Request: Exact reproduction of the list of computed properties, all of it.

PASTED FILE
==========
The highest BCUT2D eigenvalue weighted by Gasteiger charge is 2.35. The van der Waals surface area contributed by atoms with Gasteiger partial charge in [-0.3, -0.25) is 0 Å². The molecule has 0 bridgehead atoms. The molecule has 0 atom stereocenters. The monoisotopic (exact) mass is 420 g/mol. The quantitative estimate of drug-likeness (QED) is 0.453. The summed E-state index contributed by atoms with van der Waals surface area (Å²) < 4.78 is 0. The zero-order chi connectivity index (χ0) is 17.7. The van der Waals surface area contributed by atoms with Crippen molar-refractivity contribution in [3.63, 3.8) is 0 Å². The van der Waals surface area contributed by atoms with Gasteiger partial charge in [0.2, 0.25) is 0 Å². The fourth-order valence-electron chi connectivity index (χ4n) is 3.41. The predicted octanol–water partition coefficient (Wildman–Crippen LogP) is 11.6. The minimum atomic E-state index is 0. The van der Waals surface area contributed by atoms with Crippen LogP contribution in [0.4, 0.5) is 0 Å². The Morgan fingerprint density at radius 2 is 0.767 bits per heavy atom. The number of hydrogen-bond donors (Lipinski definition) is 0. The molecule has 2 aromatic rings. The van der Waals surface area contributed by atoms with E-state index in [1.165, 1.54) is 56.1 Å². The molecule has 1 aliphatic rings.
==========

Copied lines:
The highest BCUT2D eigenvalue weighted by Gasteiger charge is 2.35. The van der Waals surface area contributed by atoms with Gasteiger partial charge in [-0.3, -0.25) is 0 Å². The molecule has 0 bridgehead atoms. The molecule has 0 atom stereocenters. The monoisotopic (exact) mass is 420 g/mol. The quantitative estimate of drug-likeness (QED) is 0.453. The summed E-state index contributed by atoms with van der Waals surface area (Å²) < 4.78 is 0. The zero-order chi connectivity index (χ0) is 17.7. The van der Waals surface area contributed by atoms with Crippen molar-refractivity contribution in [3.63, 3.8) is 0 Å². The van der Waals surface area contributed by atoms with Gasteiger partial charge in [0.2, 0.25) is 0 Å². The fourth-order valence-electron chi connectivity index (χ4n) is 3.41. The predicted octanol–water partition coefficient (Wildman–Crippen LogP) is 11.6. The minimum atomic E-state index is 0. The van der Waals surface area contributed by atoms with Crippen LogP contribution in [0.4, 0.5) is 0 Å². The Morgan fingerprint density at radius 2 is 0.767 bits per heavy atom. The number of hydrogen-bond donors (Lipinski definition) is 0. The molecule has 2 aromatic rings. The van der Waals surface area contributed by atoms with E-state index in [1.165, 1.54) is 56.1 Å². The molecule has 1 aliphatic rings.